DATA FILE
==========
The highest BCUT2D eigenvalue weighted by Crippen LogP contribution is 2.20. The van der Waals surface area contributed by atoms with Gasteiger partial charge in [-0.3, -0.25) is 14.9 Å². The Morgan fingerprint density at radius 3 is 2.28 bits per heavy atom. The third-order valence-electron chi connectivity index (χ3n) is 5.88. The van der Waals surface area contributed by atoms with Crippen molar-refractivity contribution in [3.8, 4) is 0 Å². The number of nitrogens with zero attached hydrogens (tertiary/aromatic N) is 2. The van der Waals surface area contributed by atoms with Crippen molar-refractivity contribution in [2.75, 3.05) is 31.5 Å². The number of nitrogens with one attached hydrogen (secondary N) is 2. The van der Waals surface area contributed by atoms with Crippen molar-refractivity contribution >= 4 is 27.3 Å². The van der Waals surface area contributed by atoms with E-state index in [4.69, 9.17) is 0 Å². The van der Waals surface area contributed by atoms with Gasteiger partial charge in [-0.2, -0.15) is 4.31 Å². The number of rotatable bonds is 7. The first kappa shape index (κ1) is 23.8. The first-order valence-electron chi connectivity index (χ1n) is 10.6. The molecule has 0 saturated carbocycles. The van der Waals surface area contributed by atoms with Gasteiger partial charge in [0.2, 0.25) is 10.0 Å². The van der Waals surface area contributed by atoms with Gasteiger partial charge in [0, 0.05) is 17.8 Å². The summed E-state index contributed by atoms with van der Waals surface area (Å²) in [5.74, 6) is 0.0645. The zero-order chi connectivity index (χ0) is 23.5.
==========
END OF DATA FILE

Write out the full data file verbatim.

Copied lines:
The highest BCUT2D eigenvalue weighted by Crippen LogP contribution is 2.20. The van der Waals surface area contributed by atoms with Gasteiger partial charge in [-0.3, -0.25) is 14.9 Å². The Morgan fingerprint density at radius 3 is 2.28 bits per heavy atom. The third-order valence-electron chi connectivity index (χ3n) is 5.88. The van der Waals surface area contributed by atoms with Crippen molar-refractivity contribution in [3.8, 4) is 0 Å². The number of nitrogens with zero attached hydrogens (tertiary/aromatic N) is 2. The van der Waals surface area contributed by atoms with Crippen molar-refractivity contribution in [2.75, 3.05) is 31.5 Å². The number of nitrogens with one attached hydrogen (secondary N) is 2. The van der Waals surface area contributed by atoms with Crippen molar-refractivity contribution >= 4 is 27.3 Å². The van der Waals surface area contributed by atoms with E-state index in [4.69, 9.17) is 0 Å². The van der Waals surface area contributed by atoms with Gasteiger partial charge in [-0.2, -0.15) is 4.31 Å². The number of rotatable bonds is 7. The first kappa shape index (κ1) is 23.8. The first-order valence-electron chi connectivity index (χ1n) is 10.6. The molecule has 0 saturated carbocycles. The van der Waals surface area contributed by atoms with Gasteiger partial charge in [0.2, 0.25) is 10.0 Å². The van der Waals surface area contributed by atoms with Gasteiger partial charge in [0, 0.05) is 17.8 Å². The summed E-state index contributed by atoms with van der Waals surface area (Å²) in [5.74, 6) is 0.0645. The zero-order chi connectivity index (χ0) is 23.5.